2012 was supposed to be our year. The year that the Mayan prophecies would come true and Ridley Scott would return to science-fiction and the franchise that changed cinema forever.
For the last five years I have tried to like Prometheus. My love of Scott runs deep and out of some weird obligation I feel towards his work I watch it repeatedly, trying to find something, anything worth loving, even liking. Alas I find, this cannot be done. There is too much I just don’t understand.
I don’t understand why, after discovering who created the human race, even being face to face with the Engineers themselves, Naomi Rapace’s Elizabeth Shaw still has to grab her crucifix and ask, ‘Who made THEM?’. I don’t understand why Idris Elba’s Janek, who has been left in relative darkness for the duration of proceedings, finds it logical to engage in a kamikaze mission and kill his entire crew. From a narrative point of view, writers Jon Spaihts and Damon Lindelof disregard the work done by modern physicists in favour of Abrahamic precepts. This is all well and good, if you’re writing ‘Star Wars’. But even ‘Alien Resurrection’ had little to do with The Resurrection.
Having developed ideas that exist in physics, such as the ‘Zero-One-Inifinity’ rule that basically says if you find one of something, chances are there exist an infinite number of somethings, they then proceed to shit themselves and make the film about God. It’s as if they sat back after draft one and in fearing public reaction, said “The audience is stupid. They won’t understand this. Quickly, slap a cross around her neck. Cover the bases.”
Perhaps what I find most unforgivable is that Prometheus shares almost the exact same beginning as ‘Alien Vs Predator’. A bunch of scientists are assembled from around the globe by Weyland who only reveals himself on the vessel when the crew are halfway there and begins to explain to them what they are heading towards. What could have been a game ganging exploration of the beginnings of humanity turned into a half baked fart about Creationism; it looks pretty, but has more holes than a Warburton’s crumpet.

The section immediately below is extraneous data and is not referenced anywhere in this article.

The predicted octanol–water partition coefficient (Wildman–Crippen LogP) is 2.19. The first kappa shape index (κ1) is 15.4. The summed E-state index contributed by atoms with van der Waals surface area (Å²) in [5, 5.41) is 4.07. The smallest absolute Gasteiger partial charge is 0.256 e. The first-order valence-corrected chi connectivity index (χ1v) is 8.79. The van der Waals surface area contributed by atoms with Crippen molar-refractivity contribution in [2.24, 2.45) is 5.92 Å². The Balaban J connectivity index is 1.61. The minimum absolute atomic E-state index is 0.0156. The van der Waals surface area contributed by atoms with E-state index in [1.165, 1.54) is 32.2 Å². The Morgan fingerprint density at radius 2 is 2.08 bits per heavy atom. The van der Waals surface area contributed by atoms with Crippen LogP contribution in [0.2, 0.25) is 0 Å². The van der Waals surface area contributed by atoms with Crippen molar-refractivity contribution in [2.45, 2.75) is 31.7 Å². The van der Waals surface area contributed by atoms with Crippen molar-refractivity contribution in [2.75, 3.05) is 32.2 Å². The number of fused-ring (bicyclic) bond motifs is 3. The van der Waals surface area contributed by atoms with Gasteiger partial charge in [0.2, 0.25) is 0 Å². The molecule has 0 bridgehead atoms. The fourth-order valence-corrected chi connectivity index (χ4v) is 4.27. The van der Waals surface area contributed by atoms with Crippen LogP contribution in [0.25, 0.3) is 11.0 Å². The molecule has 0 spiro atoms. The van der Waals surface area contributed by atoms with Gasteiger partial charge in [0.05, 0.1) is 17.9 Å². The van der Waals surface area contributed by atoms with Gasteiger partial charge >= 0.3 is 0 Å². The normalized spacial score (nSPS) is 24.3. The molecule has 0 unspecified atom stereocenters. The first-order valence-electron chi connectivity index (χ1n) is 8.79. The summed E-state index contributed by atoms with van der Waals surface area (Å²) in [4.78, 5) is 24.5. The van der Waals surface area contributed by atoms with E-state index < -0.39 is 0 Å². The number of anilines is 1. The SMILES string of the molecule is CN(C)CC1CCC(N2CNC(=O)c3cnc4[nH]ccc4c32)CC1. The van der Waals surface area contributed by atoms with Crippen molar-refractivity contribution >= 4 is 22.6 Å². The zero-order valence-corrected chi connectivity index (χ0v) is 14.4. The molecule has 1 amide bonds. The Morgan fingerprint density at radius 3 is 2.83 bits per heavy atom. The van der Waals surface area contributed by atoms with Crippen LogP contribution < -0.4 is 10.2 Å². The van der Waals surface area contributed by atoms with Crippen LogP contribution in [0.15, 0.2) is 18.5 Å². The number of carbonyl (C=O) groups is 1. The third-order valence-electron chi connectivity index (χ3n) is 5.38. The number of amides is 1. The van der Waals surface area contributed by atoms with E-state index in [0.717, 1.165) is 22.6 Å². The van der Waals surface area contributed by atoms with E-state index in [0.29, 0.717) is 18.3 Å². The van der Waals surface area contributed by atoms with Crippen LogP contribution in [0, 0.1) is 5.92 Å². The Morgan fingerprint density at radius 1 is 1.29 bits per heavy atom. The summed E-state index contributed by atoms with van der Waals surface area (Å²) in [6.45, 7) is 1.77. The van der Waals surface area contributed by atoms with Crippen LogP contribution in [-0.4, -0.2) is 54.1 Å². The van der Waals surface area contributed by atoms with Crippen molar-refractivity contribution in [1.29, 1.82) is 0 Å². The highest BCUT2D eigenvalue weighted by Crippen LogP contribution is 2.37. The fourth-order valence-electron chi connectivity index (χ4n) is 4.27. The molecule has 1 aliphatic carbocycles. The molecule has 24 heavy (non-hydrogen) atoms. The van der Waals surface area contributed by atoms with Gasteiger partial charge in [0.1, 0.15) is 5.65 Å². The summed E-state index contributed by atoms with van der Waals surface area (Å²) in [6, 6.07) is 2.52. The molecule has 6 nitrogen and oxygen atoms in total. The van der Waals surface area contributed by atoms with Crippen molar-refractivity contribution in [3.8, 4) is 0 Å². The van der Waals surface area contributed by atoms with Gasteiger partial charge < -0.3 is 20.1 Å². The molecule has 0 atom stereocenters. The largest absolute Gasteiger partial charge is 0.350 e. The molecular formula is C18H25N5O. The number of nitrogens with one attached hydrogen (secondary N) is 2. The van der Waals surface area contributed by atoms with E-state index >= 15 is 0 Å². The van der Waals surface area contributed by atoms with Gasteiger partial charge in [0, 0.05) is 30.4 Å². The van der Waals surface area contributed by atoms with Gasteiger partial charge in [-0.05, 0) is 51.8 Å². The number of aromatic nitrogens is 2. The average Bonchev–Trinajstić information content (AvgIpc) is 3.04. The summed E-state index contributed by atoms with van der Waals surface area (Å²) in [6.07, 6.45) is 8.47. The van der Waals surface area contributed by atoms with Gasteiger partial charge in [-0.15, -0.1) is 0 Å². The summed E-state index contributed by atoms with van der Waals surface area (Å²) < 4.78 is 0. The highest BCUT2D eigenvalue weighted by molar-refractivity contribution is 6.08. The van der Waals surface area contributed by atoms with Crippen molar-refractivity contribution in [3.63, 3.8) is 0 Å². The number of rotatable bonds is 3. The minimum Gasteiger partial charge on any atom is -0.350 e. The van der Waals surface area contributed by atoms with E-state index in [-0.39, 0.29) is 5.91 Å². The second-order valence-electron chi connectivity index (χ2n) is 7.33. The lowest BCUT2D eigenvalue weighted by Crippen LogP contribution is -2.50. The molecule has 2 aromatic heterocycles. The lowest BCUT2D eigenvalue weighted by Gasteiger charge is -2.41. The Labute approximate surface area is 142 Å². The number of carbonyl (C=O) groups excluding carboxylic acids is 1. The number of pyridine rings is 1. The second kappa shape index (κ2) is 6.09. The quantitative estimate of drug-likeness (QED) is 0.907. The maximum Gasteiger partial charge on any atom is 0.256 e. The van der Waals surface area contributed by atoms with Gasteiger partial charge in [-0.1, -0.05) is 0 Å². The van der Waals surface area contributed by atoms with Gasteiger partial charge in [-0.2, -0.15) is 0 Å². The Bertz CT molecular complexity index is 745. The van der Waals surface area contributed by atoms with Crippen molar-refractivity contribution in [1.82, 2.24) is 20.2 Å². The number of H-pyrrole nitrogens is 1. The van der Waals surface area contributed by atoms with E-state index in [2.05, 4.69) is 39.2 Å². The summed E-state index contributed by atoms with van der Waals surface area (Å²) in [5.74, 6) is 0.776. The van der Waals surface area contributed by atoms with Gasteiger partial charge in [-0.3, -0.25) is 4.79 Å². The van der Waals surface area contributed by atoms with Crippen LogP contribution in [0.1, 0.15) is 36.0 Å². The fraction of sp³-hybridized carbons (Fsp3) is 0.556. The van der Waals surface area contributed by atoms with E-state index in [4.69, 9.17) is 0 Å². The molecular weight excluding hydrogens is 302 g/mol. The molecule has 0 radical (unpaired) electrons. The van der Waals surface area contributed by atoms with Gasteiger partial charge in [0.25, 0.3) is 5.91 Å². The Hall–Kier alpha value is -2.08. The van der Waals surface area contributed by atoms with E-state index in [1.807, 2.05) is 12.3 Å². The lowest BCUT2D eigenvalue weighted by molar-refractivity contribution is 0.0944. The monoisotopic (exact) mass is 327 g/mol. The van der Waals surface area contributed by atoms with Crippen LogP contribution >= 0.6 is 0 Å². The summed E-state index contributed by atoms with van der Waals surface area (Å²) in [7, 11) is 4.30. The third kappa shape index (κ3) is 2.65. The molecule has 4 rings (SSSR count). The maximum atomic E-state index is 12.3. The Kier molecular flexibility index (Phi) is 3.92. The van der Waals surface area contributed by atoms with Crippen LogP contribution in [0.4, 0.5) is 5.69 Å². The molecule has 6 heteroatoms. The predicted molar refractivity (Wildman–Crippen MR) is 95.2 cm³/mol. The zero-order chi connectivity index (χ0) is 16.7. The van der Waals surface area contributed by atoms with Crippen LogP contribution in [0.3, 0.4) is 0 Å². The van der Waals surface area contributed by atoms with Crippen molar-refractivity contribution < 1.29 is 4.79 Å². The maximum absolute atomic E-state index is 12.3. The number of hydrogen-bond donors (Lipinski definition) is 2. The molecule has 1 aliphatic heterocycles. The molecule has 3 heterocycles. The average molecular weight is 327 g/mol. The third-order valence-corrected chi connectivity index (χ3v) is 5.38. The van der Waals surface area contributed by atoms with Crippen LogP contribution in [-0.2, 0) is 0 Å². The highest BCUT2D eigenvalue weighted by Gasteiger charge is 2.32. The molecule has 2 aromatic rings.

That Scott allowed Spaihts and Lindelof to damn near ruin the Alien saga is a mystery. Maybe the fault lies more with the studio than with Ridley himself. Even more a mystery is how he didn’t see the similarity to AVP. Scott was vocally negative about AVP, so maybe he hasn’t seen it. He should have.
So what is there to look forward to? At least three things.
Firstly, out, are the truly awful and lazy Spaihts and Lindelof and in their place, John Logan. Logan, who had worked with Scott on ‘Gladiator’ and also penned ‘The Last Samurai’ for Ed Zwick, ‘Coriolanus’ for Fiennes and ‘The Aviator’ for Scorsese to name a few, is a vastly superior appointment to his predecessors and just might threaten to treat the subject matter with some integrity.
Secondly, the image of ‘The Last Supper’ released by Fox could hint at a potentially chest-bursting escape from the dim, psudo-Religious mess of ‘Prometheus’.
Thirdly, the visuals. The Xenomorph itself looks beautiful in the trailer, which itself is hugely exciting. The harsh chiaroscuro from the original film and the claustrophobia that influenced so many rip offs returns in dazzling form.
If the trailer for Covenant is anything to go by, this could be Scott’s finest turn since Alien itself. Thank the Engineers!